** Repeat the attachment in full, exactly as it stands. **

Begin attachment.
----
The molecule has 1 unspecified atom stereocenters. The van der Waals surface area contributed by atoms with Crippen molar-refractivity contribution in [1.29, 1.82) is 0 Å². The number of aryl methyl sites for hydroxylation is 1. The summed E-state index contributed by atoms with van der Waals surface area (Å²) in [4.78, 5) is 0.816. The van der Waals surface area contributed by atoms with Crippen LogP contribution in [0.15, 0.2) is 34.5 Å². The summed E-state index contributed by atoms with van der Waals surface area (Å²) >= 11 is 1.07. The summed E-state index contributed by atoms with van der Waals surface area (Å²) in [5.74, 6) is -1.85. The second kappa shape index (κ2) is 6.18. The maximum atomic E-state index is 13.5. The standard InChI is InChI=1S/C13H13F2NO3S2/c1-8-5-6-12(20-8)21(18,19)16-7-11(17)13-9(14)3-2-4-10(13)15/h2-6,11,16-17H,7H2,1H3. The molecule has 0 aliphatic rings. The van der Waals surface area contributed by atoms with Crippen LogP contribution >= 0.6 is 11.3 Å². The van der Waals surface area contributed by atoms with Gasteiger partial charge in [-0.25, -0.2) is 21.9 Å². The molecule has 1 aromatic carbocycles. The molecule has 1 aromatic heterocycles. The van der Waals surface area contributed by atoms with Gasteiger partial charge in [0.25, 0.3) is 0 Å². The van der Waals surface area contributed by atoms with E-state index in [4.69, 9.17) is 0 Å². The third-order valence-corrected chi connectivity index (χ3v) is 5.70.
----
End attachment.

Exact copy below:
The molecule has 1 unspecified atom stereocenters. The van der Waals surface area contributed by atoms with Crippen molar-refractivity contribution in [1.29, 1.82) is 0 Å². The number of aryl methyl sites for hydroxylation is 1. The summed E-state index contributed by atoms with van der Waals surface area (Å²) in [4.78, 5) is 0.816. The van der Waals surface area contributed by atoms with Crippen LogP contribution in [0.15, 0.2) is 34.5 Å². The summed E-state index contributed by atoms with van der Waals surface area (Å²) >= 11 is 1.07. The summed E-state index contributed by atoms with van der Waals surface area (Å²) in [5.74, 6) is -1.85. The second kappa shape index (κ2) is 6.18. The maximum atomic E-state index is 13.5. The standard InChI is InChI=1S/C13H13F2NO3S2/c1-8-5-6-12(20-8)21(18,19)16-7-11(17)13-9(14)3-2-4-10(13)15/h2-6,11,16-17H,7H2,1H3. The molecule has 0 aliphatic rings. The van der Waals surface area contributed by atoms with Crippen LogP contribution >= 0.6 is 11.3 Å². The van der Waals surface area contributed by atoms with Gasteiger partial charge in [-0.25, -0.2) is 21.9 Å². The molecule has 1 aromatic carbocycles. The molecule has 1 aromatic heterocycles. The van der Waals surface area contributed by atoms with Gasteiger partial charge in [0.25, 0.3) is 0 Å². The van der Waals surface area contributed by atoms with E-state index in [4.69, 9.17) is 0 Å². The third-order valence-corrected chi connectivity index (χ3v) is 5.70.